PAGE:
Silvio De Sousa is suspended two years for a rules violation that investigators agree he did not know about or benefit from. That is patently unfair and at different points in NCAA history would not have been punished.
The bigger story here, though, is that many in and around college sports believe this is merely the first step in a bigger play against the Kansas men’s basketball program and Hall of Fame coach Bill Self.
De Sousa, in that way, may simply be collateral damage in a bigger power move.
“I think that very much is the case,” said Don Jackson, a lawyer with extensive experience representing coaches and athletes against the NCAA.
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KU athletics’ counsel and a spokesperson for the NCAA would not comment, but this column is informed by sources familiar with the case, in and around KU athletics, and with experience on the NCAA’s side.
Those with NCAA backgrounds disagreed with the assumption that De Sousa’s suspension was the beginning of a broader and more serious case against the university. One pointed out the difference between an eligibility case and infractions, though the former can lead to the latter.
Either way, it’s worth noting that the perception exists and not just inside KU’s athletic department.
“The NCAA wants to prove something and that’s the way it’s been for a while,” said a Division I coach. “Right or wrong, there’s been smoke (around KU basketball) but they haven’t been able to get anything to stick. The FBI and the (Adidas) trial ... this is their best chance. That’s what I see.”
Notably, there is at least some optimism inside KU’s program that an appeal on De Sousa’s case could be successful.
The case centers around former Adidas representative T.J. Gassnola’s testimony that he paid $2,500 to De Sousa’s guardian. The NCAA specified that KU must declare Gassnola as a booster before a reinstatement case is heard.
It’s a critical distinction, because booster behavior triggers stiffer penalties. But Josephine Potuto, a Nebraska law professor and former chair of the NCAA infractions committee, said that KU could classify Gassnola as a booster for the sake of the appeal and decide to change later.
The appeal would be heard by people from universities and conferences, not NCAA staff. The argument from KU and De Sousa would be that the guideline leading to the punishment is unfair, or has been misapplied.
The general hope is that the suspension would be reduced and De Sousa made eligible for next season. Scott Tompsett, De Sousa’s lawyer, was more direct when discussing the appeal.
“The NCAA still has an opportunity to do the right thing for Silvio,” he said. “They should take it.”
NCAA enforcement is seen by many as a swinging pendulum, affected by recent cases, public opinion and self-worth. In separate conversations, three different sources who work in college athletics drew a connection between the punishments against De Sousa and Mizzou.
Mizzou was given a one-year bowl ban, recruiting restrictions, and a substantial fine among other punishments after it was discovered that a tutor completed some course work for 12 athletes. Mizzou was not found to have known about or encouraged the violations, and cooperated fully with the investigation.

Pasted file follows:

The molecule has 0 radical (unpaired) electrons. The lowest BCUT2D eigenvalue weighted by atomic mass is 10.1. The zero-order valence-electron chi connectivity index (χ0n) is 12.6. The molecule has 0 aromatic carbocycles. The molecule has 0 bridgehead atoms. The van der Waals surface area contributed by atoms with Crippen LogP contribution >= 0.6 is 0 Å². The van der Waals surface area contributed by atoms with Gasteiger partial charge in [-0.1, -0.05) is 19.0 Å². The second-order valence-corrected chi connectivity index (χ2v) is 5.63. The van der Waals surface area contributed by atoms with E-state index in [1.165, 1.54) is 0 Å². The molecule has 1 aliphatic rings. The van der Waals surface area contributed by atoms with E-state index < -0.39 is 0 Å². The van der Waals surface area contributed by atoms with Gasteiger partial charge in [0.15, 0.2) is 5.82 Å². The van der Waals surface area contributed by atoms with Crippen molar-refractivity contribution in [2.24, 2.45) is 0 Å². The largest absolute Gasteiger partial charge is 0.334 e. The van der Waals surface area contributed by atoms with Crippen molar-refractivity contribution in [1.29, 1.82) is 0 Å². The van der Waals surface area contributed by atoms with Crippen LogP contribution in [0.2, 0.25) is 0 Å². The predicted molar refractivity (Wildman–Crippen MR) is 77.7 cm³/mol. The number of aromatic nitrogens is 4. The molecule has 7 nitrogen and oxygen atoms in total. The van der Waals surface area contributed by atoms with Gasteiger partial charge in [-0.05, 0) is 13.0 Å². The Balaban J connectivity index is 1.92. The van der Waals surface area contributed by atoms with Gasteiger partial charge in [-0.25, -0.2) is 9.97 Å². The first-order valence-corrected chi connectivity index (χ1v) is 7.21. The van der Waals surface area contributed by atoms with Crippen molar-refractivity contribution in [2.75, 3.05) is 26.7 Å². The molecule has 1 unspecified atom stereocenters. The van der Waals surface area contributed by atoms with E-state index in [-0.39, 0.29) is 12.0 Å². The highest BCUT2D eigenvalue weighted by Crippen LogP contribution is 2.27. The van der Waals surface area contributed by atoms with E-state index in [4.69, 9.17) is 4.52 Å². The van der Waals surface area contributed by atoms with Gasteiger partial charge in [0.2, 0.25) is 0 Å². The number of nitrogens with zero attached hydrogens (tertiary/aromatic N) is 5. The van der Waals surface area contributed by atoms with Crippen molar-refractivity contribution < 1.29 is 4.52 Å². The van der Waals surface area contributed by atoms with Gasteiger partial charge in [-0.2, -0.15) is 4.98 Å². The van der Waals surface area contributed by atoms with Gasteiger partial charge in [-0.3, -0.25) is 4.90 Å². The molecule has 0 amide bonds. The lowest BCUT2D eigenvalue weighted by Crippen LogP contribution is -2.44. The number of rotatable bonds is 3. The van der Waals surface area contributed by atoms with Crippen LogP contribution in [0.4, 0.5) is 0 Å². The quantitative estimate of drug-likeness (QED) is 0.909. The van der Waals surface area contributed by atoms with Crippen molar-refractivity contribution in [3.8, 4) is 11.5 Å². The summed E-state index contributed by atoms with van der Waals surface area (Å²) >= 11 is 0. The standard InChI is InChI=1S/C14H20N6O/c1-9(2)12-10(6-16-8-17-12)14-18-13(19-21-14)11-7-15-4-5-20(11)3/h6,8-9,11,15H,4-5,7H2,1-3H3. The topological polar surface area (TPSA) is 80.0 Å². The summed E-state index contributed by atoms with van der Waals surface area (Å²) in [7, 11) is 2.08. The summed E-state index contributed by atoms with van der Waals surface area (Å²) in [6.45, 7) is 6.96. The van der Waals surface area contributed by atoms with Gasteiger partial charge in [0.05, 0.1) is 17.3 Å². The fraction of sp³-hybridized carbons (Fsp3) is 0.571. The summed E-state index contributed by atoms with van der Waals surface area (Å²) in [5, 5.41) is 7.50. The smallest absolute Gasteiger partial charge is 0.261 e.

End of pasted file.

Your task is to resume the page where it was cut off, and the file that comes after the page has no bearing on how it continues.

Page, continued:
North Carolina is seen by many to have “gotten away with” an academic scandal that spanned more than a decade, and the details that came out in the Adidas trial embarrassed the NCAA.
Here comes the pendulum, then, swinging back toward the side of overly harsh punishments — Mizzou and Kansas are the first to pay. Again, that’s the perception from some.
“What seems to be occurring is a knee-jerk reaction to the FBI investigation,” Jackson said. “In an effort to quote ‘clean up college basketball,’ you essentially have an overreaction by the eligibility center staff, by the enforcement staff. They’ve lost perspective.
“Because how can you in good conscience take a player off the floor for two years who, according to everyone, had no knowledge and did not benefit in any way from what allegedly occurred?”
While Potuto said that labeling Gassnola as a booster would be a reversible decision and necessity to get the case going, Jackson saw it as potentially part of the groundwork for a bigger case against Kansas.
Separate cases have separate timelines and separate motivations, and here one could work against the other.
The university, for instance, wants what’s best for the student-athlete but what if that effort conflicts with a broader mission to protect the program? Jackson said he’s experienced that, and could see it happening at Kansas.
“Student-athletes are always collateral damage,” Jackson said. “That’s always one of my concerns. I’m sometimes representing student-athletes with universities who retain me to represent these athletes, and I sometimes get in fights with the university because I know these young people are not guilty of violations but the reality is it’s sometimes quicker to accept a declaration of ineligibility, go through a student-athlete reinstatement, have withholding penalties, and get back on the court quickly.
“In that case, the student-athlete is collateral damage. If the goal is to go after that program or this head coach, then frankly from the enforcement staff standpoint they could give a damn about this kid’s eligibility and I think that’s wrong.”
That’s the part that has some inside KU’s athletic department worried.
If the NCAA has been embarrassed by the Adidas trial, and sensitive to the accusations from many that it was toothless against North Carolina, then this could be the beginning of an enforcement body looking to blow off some steam.
Mizzou took the first hit, De Sousa the second. Now the NCAA could be working on more fallout from the trial, and if so, there is no bigger target than Self and a blueblood program with a Final Four run from last year.